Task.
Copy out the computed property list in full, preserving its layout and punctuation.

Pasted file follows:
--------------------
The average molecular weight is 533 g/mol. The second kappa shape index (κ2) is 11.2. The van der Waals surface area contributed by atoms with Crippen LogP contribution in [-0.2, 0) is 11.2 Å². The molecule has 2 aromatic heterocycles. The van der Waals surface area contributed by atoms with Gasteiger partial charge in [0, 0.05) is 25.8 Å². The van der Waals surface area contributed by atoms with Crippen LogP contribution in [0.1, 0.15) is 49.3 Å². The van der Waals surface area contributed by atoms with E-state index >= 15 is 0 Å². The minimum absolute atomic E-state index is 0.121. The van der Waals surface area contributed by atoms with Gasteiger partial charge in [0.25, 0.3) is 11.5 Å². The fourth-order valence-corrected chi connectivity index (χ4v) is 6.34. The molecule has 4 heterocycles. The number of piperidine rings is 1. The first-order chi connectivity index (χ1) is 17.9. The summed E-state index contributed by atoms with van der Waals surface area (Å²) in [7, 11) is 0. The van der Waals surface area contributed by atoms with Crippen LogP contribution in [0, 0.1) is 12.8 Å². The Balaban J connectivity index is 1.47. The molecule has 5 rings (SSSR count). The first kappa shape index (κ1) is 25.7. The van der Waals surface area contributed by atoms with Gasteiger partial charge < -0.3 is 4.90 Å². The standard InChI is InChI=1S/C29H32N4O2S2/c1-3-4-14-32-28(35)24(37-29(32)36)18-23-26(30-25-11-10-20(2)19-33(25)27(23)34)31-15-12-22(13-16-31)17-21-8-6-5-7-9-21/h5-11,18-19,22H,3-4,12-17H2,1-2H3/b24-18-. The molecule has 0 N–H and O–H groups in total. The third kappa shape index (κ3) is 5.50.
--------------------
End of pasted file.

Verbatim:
The average molecular weight is 533 g/mol. The second kappa shape index (κ2) is 11.2. The van der Waals surface area contributed by atoms with Crippen LogP contribution in [-0.2, 0) is 11.2 Å². The molecule has 2 aromatic heterocycles. The van der Waals surface area contributed by atoms with Gasteiger partial charge in [0, 0.05) is 25.8 Å². The van der Waals surface area contributed by atoms with Crippen LogP contribution in [0.1, 0.15) is 49.3 Å². The van der Waals surface area contributed by atoms with E-state index >= 15 is 0 Å². The minimum absolute atomic E-state index is 0.121. The van der Waals surface area contributed by atoms with Gasteiger partial charge in [0.25, 0.3) is 11.5 Å². The fourth-order valence-corrected chi connectivity index (χ4v) is 6.34. The molecule has 4 heterocycles. The number of piperidine rings is 1. The first-order chi connectivity index (χ1) is 17.9. The summed E-state index contributed by atoms with van der Waals surface area (Å²) in [7, 11) is 0. The van der Waals surface area contributed by atoms with Crippen LogP contribution in [0, 0.1) is 12.8 Å². The Balaban J connectivity index is 1.47. The molecule has 5 rings (SSSR count). The first kappa shape index (κ1) is 25.7. The van der Waals surface area contributed by atoms with Gasteiger partial charge < -0.3 is 4.90 Å². The standard InChI is InChI=1S/C29H32N4O2S2/c1-3-4-14-32-28(35)24(37-29(32)36)18-23-26(30-25-11-10-20(2)19-33(25)27(23)34)31-15-12-22(13-16-31)17-21-8-6-5-7-9-21/h5-11,18-19,22H,3-4,12-17H2,1-2H3/b24-18-. The molecule has 0 N–H and O–H groups in total. The third kappa shape index (κ3) is 5.50.